The splines on our clutch discs are broached to a tighter tolerance than OEM. The tighter tolerance helps increase fitment to the transmission input shaft, increase the life of the spline and improve clutch release. -Matt Polena, Fidanza Performance

“Fidanza started by making the highest quality flywheels in the industry, and our clutches carry with them the same quality,” Polena tells us. “All of the clutch castings are CNC-machined for increased precision and consistency. The clutch disc with the V1 clutch is made with premium organic friction material with high copper content which bolster its ability to manage heat and avoid fade. Also, the splines on our clutch discs are broached to a tighter tolerance than OEM. The tighter tolerance helps increase fitment to the transmission input shaft, increase the life of the spline and improve clutch release.”

Rated at up 660 pound-feet of torque, the V1 clutch for the ’97-’04 C5 Corvette (PN 698571) is designed to handle significantly more grunt than the 350 lb-ft of torque that the car’s LS1 was generating in stock form. “The key to handling more power is stronger materials,” says Polena. “We offer a stronger diaphragm, drive straps, and top grade rivets. These are all used when needed to help strengthen the pressure plate and discs to prevent breakage and help handle significantly more power. We also heat-treat the diaphragms and the contact bearing release area is hardened to help reduce wear.”

In the past, improved clutch horsepower tolerance versus stock often came at a cost – not just in terms of expense but in clutch effort and feel as well – resulting in less commute-friendly drivability. In the case of the V1 clutch Fidanza’s engineers took these concerns into account during the design phase, but at the end of the day, a lot of it also comes down to simply picking the right part for the application. “A big part of drivability is the friction material and selecting the correct clutch for your driving style,” Polena explains.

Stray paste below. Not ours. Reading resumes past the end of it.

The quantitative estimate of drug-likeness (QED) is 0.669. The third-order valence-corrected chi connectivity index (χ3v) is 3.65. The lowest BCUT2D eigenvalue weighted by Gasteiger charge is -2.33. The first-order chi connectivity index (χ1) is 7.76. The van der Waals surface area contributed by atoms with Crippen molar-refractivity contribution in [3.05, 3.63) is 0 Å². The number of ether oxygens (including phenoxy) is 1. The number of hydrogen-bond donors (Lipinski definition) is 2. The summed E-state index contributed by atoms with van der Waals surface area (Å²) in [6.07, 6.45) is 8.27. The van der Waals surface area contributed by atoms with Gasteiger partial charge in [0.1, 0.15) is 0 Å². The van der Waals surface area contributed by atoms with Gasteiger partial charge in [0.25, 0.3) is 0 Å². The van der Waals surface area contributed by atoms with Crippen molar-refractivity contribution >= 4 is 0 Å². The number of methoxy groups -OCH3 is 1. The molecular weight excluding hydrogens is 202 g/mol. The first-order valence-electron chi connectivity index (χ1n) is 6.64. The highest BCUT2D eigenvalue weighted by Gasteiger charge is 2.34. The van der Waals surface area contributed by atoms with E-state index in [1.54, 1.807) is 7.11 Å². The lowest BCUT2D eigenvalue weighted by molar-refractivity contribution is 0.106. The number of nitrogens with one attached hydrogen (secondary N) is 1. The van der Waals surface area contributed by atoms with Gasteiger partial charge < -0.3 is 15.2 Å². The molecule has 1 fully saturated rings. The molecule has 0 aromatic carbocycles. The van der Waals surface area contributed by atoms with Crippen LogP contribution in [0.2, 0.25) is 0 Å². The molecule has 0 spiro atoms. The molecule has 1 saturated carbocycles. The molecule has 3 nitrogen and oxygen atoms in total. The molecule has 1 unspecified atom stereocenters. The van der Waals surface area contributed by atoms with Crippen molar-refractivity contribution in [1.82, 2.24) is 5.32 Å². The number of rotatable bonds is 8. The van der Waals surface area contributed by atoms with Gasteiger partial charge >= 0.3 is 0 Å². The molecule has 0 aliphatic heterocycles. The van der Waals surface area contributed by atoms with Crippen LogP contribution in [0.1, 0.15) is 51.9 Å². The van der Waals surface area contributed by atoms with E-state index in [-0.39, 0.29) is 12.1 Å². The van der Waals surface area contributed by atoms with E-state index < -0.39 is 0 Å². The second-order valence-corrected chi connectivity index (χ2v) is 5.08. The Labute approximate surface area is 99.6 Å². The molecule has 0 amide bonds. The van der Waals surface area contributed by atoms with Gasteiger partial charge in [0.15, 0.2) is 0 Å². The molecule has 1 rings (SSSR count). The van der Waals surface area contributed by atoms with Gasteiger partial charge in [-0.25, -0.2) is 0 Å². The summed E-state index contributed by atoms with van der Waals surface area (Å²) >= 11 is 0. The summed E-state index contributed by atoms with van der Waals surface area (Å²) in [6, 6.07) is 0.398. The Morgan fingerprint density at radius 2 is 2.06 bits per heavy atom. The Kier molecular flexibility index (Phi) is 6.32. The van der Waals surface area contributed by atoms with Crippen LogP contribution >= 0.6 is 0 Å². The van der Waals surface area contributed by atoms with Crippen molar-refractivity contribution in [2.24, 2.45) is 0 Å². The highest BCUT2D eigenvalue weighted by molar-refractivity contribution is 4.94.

Many of Fidanza's clutches are developed to OEM dimensions to ensure a proper fit with the OEM flywheel. Keeping the OEM dimensions also helps to avoid any clearance and fitment issues.

“Fidanza does not offer harsher disc materials like sintered iron, we keep things simple by offering two types of disc materials. Our V1 clutches offer a full faced organic disc. This disc is sprung hub and a step above your OEM disc, offering quicker shifting, increased strength and heat tolerance. If a driver has issues with drivability, the problem typically stems from running the incorrect clutch, as many drivers ‘over buy’ clutches. We see people purchase clutches that can handle a 1,000 ft-lbs of torque, but their vehicle only produces 500 ft-lbs of torque, and this leads to drivability issues.”

The Qwik-Rev Option

If a driver has issues with drivability, the problem typically stems from running the incorrect clutch, as many drivers “over buy” clutches. We see people purchase clutches that can handle a 1,000 ft-lbs of torque, but their vehicle only produces 500 ft-lbs of torque – this leads to drivability issues. -Matt Polena, Fidanza Performance

Fidanza also offers enthusiasts a way to make their clutch replacement process easier and potentially cheaper with their Qwik-Rev kits. These offer a complete clutch upgrade package by pairing up a matched set of components for the job, which includes a Fidanza aluminum flywheel, a V1 or V2 series clutch disc, an uprated pressure plate, and all the ancillary pieces you’ll need.

“One of the key advantages of purchasing a Fidanza Qwik-Rev kit is the cost savings,” says Polena. “You can save a couple bucks by purchasing the clutch and flywheel together as opposed to buying the parts separately.”

But beyond cost savings, the Qwik-Rev kits provide additional piece of mind that the new parts are going to function with factory-like refinement. “The Qwik-Rev kits also come balanced as one unit to help reduce any possible noise or vibrations,” says Polena. “If purchased separately, it would be up to the customer to have the flywheel and clutch balanced together, so it’s a great option if you are worried about increased noise with a new flywheel. Also, anytime you move to a lightweight flywheel you’ll hear warnings about ‘lightweight flywheel noise’ or more correctly called ‘gear rattle.’ Our Qwik-Rev kits are set up with a sprung hub clutch disc which helps to dampen and absorb the rattle.”

The lightweight flywheel and matched parts also benefit performance in general, so they’re a common choice for vehicles that regularly see use in motorsport as well. “We see a lot of different applications that benefit from our Qwik-Rev Series – everything from autocross, road racing to even drag racing,” Polena says.

Despite the performance advantages of switching to a lightweight flywheel, some builders opt to stay with the stock flywheel due to concerns about noise. Fidanza’s Qwik-Rev kit addresses those concerns by offering a match set of components for a complete clutch replacement. These kits are set up with a sprung hub clutch disc which helps to dampen and absorb that gear rattle.